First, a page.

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Old 03-08-2011, 05:00 AM   #1
Urnuh
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What are the reasons for early Mongolian orders being so rare?

The early type orders and badges of the MPR awarded to Mongolians were withdrawn by the Government as soon as the design of the orders and badges changed. This was the case for the most of the 1926 type orders and in many cases for 1940 type awards. In return, the recipients received corresponding orders or badges of the new design. According to archival information, the withdrawn and un-awarded orders and badges of 1920s and 1930s types were recycled in 1944. In November 1944, more than 42 kg of orders and badges of older design (1926 type Red Banners and 1936 type OPS) were shipped to the Soviet Union for recycling.

Below is the letter of the Member of the Presidium of the State Small Khural D. Dashzeveg addressed to Mongolian Embassy in Moscow certifying that 42 kg of outdated orders were sent to the Mongolian Embassy in Moscow with Ambassador Sambuu for subsequent recycling. The letter is dated November 9, 1944.

Some more information on this is given in my book "The Orders and Medals of the Mongolian People's Republic".
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Last edited by CtahhR; 02-13-2012 at 11:03 AM.
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Old 03-08-2011, 10:12 AM   #2
Pobeda45
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Re: What are the reasons of early Mongolian orders go rare?

Urnuh, I am a huge fan of your book. Really well done, bravo!

Two questions for you:

The early Mongolian orders that do come up for sale every once in awhile--are those primarily ones where the owner had already died by the time the exchange was started?

Were the 1940 type Red Banners of Combat also exchanged for the 1945 type? Seems like the 1940 type is much more scarce and desirable. I prefer the early design myself. :thumbsup

George
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Old 03-08-2011, 11:17 PM   #3
Urnuh
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Re: What are the reasons of early Mongolian orders go rare?

Quote:
Originally Posted by Pobeda45 View Post
Urnuh, I am a huge fan of your book. Really well done, bravo!

Two questions for you:

The early Mongolian orders that do come up for sale every once in awhile--are those primarily ones where the owner had already died by the time the exchange was started?

Were the 1940 type Red Banners of Combat also exchanged for the 1945 type? Seems like the 1940 type is much more scarce and desirable. I prefer the early design myself. :thumbsup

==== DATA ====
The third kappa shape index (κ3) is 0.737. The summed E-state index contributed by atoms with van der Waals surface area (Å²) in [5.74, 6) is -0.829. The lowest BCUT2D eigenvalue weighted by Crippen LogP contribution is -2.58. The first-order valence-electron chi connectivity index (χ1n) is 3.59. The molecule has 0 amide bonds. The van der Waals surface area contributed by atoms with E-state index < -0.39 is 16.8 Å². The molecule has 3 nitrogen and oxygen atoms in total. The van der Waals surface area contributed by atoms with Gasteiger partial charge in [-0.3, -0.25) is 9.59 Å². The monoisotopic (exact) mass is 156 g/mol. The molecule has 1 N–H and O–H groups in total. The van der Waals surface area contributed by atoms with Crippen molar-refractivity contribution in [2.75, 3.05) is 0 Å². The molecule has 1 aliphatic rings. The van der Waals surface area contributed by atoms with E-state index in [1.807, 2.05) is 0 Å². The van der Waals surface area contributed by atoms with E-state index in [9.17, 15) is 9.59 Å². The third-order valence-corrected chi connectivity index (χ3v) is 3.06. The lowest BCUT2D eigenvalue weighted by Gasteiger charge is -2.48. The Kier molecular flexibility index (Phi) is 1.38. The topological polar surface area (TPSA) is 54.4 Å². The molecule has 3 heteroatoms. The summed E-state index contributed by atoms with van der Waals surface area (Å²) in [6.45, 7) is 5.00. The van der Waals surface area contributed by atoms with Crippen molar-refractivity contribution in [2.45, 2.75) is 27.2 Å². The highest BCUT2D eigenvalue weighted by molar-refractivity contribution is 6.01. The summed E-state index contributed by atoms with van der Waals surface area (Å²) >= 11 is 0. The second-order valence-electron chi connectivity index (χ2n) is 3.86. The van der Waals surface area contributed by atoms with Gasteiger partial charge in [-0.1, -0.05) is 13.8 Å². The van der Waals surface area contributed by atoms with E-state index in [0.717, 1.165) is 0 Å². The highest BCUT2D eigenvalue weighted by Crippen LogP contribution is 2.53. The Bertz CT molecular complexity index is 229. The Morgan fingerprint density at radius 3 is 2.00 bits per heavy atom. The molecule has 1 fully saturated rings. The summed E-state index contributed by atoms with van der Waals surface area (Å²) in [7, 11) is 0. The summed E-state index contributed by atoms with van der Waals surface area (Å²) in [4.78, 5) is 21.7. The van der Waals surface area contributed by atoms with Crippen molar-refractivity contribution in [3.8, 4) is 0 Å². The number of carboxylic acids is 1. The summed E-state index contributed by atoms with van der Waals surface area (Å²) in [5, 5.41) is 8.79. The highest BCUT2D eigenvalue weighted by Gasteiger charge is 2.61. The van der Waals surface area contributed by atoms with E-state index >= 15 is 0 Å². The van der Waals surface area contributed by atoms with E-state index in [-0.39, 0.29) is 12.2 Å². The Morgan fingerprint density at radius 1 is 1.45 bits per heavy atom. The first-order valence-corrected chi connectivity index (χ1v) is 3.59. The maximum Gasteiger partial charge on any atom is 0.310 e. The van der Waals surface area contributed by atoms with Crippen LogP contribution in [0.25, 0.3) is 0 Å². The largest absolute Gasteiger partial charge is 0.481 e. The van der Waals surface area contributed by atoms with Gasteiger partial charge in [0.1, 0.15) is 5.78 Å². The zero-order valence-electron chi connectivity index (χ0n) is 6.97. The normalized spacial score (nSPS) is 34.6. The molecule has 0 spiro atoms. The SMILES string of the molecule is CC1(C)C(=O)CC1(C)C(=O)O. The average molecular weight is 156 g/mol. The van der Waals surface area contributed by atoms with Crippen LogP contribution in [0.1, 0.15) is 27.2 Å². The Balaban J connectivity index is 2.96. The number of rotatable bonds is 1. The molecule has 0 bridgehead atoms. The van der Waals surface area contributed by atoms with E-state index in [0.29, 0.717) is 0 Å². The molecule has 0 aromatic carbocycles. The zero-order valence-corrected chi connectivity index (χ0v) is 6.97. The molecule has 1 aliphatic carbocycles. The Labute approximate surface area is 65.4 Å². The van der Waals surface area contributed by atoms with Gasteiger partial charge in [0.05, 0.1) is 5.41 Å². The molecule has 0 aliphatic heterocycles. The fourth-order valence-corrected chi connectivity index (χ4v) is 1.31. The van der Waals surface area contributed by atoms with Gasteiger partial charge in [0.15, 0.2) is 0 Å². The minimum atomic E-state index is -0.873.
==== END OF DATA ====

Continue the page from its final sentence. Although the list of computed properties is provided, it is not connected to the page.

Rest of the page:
George

George, thank you.

The Order of the Red Banner of Combat/Military Valor (1926 and 1931 types), the Order of the Red Banner of Labor Valor (1926 and 1931 types) that occasionally surface for sale these days are most likely the ones awarded and whose bearers died before they could return them to be exchanged for later type specimens. Also, some orders, mostly the Orders of the Red Banner of Combat/Military Valor, awarded to former Soviets were never replaced with newer type orders because of the death of the bearer or difficulty in tracking that particular recipient. The Mongolian Embassy in Moscow systematically withdrew the old orders and gave new ones to the Soviet recipients as soon as the order design was changed and new design orders were manufactured. I would say that they succeeded in their efforts quite well prior to 1948 since the money paid for all orders and some medals was wired to the Soviet recipients residing in the USSR through Mongolian Embassy in Moscow. You know that an each order and two honorary medals carried some monthly cash until 1948 and the recipients were entitled to the monthly payments even if they lived in another country. Therefore, the Mongolian Embassy should have a good record of the Soviet awardees at that time.

Your second question, as with the above, some of the 1940 type Red Banners awarded to Soviets were never replaced. This also applies to 1940 type Order of the Polar Star since the design of it was identical (besides the Old Mongolian acronym on the seal) to 1945 type OPS. But overwhelming majority of the 1940 type Red Banners were withdrawn and replaced either in Mongolia or in the USSR. The reason why this type of orders is also rare is because they were awarded for a very short period of time. Therefore the ones awarded were withdrawn and the ones un-awarded were recycled. Few samples were transferred to museums and the Central Bank. The Central Bank sold most of its stocks in 2005. I saw some Central Bank released Industrial Valors (1940 type) with deliberately damaged enamel. It was sad to see this pieces damaged but still it is good that they have survived at all.

Last edited by Urnuh; 03-08-2011 at 11:23 PM.
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